America's Next Top Copy Editor
Here's another recap from the ACES conference, this one on how to be "America's Next Top Copy Editor," presented by Ron Smith (deputy copy chief at the Milwaukee Journal Sentinel), Jackie Jones (director of Jones Coaching, a writing, editing and consulting firm) and Doris Truong (copy editor on the national desk of the Washington Post).
This presentation was chock full of helpful tips -- ways to stand out as a copy editor, be it from raising your profile or improving your work.
- Get to know you co-workers and peers. The better you know a writer, the better he'll take your suggestions on his stories. Introduce yourself whenever possible; try to have face-to-face interactions when time and schedule permit. Attend budget meetings. It will help other newsroom leaders to know that you're not a copy desk clone, and it will make you see them as people, too.
- Compliment others' work. Praise fellow copy editors' headlines out loud, so your colleagues can hear. Point out well-written stories (or even a well-turned phrase) to reporters. Truong suggested CC'ing the writer's boss in the e-mail; the next time the writer has praise for you, she'll be more likely to return the favor. (And the next time someone sends you praise by e-mail, consider CC'ing your boss when you respond. Our supervisors always hear about our mistakes; they're less likely to hear about our successes.)
- Present your questions professionally. Try to ask them all at once; it will save you and the line editor time. And don't just point out a story's problems. "No one has hired us to be Roger Ebert -- thumps up, thumbs down," Smith said. Have solutions ready. Show how; don't show off. And do some research before you query. There is such a thing as a stupid question. Don't be afraid to ask, but make sure the answer wasn't in yesterday's paper.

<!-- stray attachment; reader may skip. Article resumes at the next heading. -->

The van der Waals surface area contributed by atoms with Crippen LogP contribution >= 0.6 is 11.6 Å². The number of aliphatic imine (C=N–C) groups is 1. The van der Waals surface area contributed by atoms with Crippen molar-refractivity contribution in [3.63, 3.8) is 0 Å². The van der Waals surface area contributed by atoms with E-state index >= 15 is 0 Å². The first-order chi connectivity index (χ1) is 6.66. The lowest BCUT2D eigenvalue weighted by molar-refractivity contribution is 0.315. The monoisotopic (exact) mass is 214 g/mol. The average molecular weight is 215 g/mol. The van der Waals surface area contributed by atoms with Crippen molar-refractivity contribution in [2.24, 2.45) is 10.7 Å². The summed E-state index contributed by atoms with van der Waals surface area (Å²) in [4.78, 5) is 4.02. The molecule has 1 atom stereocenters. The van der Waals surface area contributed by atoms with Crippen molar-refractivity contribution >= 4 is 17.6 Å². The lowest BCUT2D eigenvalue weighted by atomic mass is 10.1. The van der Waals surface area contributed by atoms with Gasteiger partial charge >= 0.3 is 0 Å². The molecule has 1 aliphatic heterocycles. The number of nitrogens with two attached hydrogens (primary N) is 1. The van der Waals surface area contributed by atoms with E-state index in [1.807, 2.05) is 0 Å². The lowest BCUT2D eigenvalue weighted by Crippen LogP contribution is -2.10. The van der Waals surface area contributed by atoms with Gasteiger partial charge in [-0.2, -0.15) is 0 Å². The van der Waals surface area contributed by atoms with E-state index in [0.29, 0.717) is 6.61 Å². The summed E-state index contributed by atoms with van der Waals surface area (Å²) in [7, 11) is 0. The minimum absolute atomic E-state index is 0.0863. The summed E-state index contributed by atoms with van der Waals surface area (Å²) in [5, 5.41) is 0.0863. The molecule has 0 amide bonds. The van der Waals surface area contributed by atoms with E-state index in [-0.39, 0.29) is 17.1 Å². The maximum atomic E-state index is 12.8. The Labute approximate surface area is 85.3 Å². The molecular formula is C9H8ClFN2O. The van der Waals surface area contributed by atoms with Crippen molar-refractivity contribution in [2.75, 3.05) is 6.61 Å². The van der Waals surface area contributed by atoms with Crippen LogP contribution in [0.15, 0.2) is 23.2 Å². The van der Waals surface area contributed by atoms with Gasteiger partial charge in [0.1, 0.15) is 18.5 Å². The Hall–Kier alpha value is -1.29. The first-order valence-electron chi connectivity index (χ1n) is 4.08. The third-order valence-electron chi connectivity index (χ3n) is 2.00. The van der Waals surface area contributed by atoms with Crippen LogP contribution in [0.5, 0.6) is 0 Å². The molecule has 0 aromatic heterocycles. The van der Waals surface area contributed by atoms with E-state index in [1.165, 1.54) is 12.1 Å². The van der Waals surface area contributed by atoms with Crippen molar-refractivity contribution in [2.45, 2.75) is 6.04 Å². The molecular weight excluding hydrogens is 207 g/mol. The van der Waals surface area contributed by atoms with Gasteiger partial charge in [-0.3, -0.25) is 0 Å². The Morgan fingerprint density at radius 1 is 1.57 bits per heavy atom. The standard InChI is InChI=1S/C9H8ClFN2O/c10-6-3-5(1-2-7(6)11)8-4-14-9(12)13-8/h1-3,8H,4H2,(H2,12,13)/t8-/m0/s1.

- Own up to your mistakes. Copy editors' credibility is paramount; there's a reason we live by the motto, "First, do no harm." But when we edit in a mistake, it's important to apologize. Swallow your pride and tell the reporter or assigning editor what happened. Saying "I'm sorry" really does work.
- Volunteer. Taking ownership of a project no one else wants (voters guide, anyone?) is a good way to lighten your boss' load while increasing your profile. "Or, if there's a big project that you weren't asked to edit, raise your hand to do the proofing," Truong said.
- Be careful what you put in writing, even in notes mode on a story. "Are we libeling this guy?" is not a smart way of communicating the problem.
- Offer a spoonful of sugar with your medicine. Smith said the Journal Sentinel copy desk sends the newsroom a good lede of the week followed by a style note. It's popular, he said, because people check there for praise and come away knowing a new rule.